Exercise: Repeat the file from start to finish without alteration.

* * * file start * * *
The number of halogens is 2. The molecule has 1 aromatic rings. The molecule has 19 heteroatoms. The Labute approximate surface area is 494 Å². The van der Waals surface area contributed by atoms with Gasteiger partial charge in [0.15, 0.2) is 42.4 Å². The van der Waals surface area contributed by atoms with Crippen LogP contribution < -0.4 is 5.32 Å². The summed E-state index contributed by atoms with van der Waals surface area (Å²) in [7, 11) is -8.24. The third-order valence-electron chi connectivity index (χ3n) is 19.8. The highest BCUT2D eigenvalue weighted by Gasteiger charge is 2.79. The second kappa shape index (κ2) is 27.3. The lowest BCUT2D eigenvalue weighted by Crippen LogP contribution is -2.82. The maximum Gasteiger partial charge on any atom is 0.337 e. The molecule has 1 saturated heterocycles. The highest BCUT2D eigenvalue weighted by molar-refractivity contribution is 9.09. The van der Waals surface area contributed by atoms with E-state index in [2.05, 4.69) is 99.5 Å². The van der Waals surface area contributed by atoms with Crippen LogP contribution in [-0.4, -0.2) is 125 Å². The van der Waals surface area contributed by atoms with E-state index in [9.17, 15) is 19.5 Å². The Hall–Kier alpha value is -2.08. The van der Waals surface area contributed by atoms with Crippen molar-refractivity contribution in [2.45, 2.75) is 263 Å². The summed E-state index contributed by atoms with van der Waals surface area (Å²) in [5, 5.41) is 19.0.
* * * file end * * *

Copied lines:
The number of halogens is 2. The molecule has 1 aromatic rings. The molecule has 19 heteroatoms. The Labute approximate surface area is 494 Å². The van der Waals surface area contributed by atoms with Gasteiger partial charge in [0.15, 0.2) is 42.4 Å². The van der Waals surface area contributed by atoms with Crippen LogP contribution < -0.4 is 5.32 Å². The summed E-state index contributed by atoms with van der Waals surface area (Å²) in [7, 11) is -8.24. The third-order valence-electron chi connectivity index (χ3n) is 19.8. The highest BCUT2D eigenvalue weighted by Gasteiger charge is 2.79. The second kappa shape index (κ2) is 27.3. The lowest BCUT2D eigenvalue weighted by Crippen LogP contribution is -2.82. The maximum Gasteiger partial charge on any atom is 0.337 e. The molecule has 1 saturated heterocycles. The highest BCUT2D eigenvalue weighted by molar-refractivity contribution is 9.09. The van der Waals surface area contributed by atoms with E-state index in [2.05, 4.69) is 99.5 Å². The van der Waals surface area contributed by atoms with Crippen LogP contribution in [-0.4, -0.2) is 125 Å². The van der Waals surface area contributed by atoms with E-state index in [9.17, 15) is 19.5 Å². The Hall–Kier alpha value is -2.08. The van der Waals surface area contributed by atoms with Crippen molar-refractivity contribution in [2.45, 2.75) is 263 Å². The summed E-state index contributed by atoms with van der Waals surface area (Å²) in [5, 5.41) is 19.0.